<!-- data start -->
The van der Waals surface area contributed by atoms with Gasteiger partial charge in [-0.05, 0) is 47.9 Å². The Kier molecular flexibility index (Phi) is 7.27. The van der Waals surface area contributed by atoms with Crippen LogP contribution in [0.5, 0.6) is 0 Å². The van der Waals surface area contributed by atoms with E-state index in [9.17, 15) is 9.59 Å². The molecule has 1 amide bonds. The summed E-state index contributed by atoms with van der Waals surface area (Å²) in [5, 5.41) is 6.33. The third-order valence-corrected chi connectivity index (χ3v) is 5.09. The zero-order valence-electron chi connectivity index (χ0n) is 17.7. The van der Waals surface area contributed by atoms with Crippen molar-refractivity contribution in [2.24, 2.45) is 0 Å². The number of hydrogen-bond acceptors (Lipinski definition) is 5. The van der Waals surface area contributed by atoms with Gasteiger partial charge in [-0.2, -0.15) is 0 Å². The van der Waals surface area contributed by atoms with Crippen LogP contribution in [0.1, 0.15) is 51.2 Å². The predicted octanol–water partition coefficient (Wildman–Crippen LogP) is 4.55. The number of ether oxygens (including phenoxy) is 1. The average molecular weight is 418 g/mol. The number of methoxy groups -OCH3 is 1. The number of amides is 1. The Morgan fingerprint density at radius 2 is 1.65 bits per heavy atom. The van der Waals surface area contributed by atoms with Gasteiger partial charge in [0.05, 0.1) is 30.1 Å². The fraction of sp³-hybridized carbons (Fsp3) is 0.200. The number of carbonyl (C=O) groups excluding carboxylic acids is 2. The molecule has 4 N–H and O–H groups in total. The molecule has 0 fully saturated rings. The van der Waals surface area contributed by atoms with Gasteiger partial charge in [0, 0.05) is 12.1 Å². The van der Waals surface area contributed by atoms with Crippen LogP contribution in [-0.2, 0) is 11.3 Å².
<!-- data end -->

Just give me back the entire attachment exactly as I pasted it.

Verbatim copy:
The van der Waals surface area contributed by atoms with Gasteiger partial charge in [-0.05, 0) is 47.9 Å². The Kier molecular flexibility index (Phi) is 7.27. The van der Waals surface area contributed by atoms with Crippen LogP contribution in [0.5, 0.6) is 0 Å². The van der Waals surface area contributed by atoms with E-state index in [9.17, 15) is 9.59 Å². The molecule has 1 amide bonds. The summed E-state index contributed by atoms with van der Waals surface area (Å²) in [5, 5.41) is 6.33. The third-order valence-corrected chi connectivity index (χ3v) is 5.09. The zero-order valence-electron chi connectivity index (χ0n) is 17.7. The van der Waals surface area contributed by atoms with Crippen molar-refractivity contribution in [2.24, 2.45) is 0 Å². The number of hydrogen-bond acceptors (Lipinski definition) is 5. The van der Waals surface area contributed by atoms with Gasteiger partial charge in [-0.2, -0.15) is 0 Å². The van der Waals surface area contributed by atoms with Crippen LogP contribution in [0.1, 0.15) is 51.2 Å². The predicted octanol–water partition coefficient (Wildman–Crippen LogP) is 4.55. The number of ether oxygens (including phenoxy) is 1. The average molecular weight is 418 g/mol. The number of methoxy groups -OCH3 is 1. The number of amides is 1. The Morgan fingerprint density at radius 2 is 1.65 bits per heavy atom. The van der Waals surface area contributed by atoms with Gasteiger partial charge in [0.05, 0.1) is 30.1 Å². The fraction of sp³-hybridized carbons (Fsp3) is 0.200. The number of carbonyl (C=O) groups excluding carboxylic acids is 2. The molecule has 4 N–H and O–H groups in total. The molecule has 0 fully saturated rings. The van der Waals surface area contributed by atoms with Gasteiger partial charge in [0, 0.05) is 12.1 Å². The van der Waals surface area contributed by atoms with Crippen LogP contribution in [-0.2, 0) is 11.3 Å².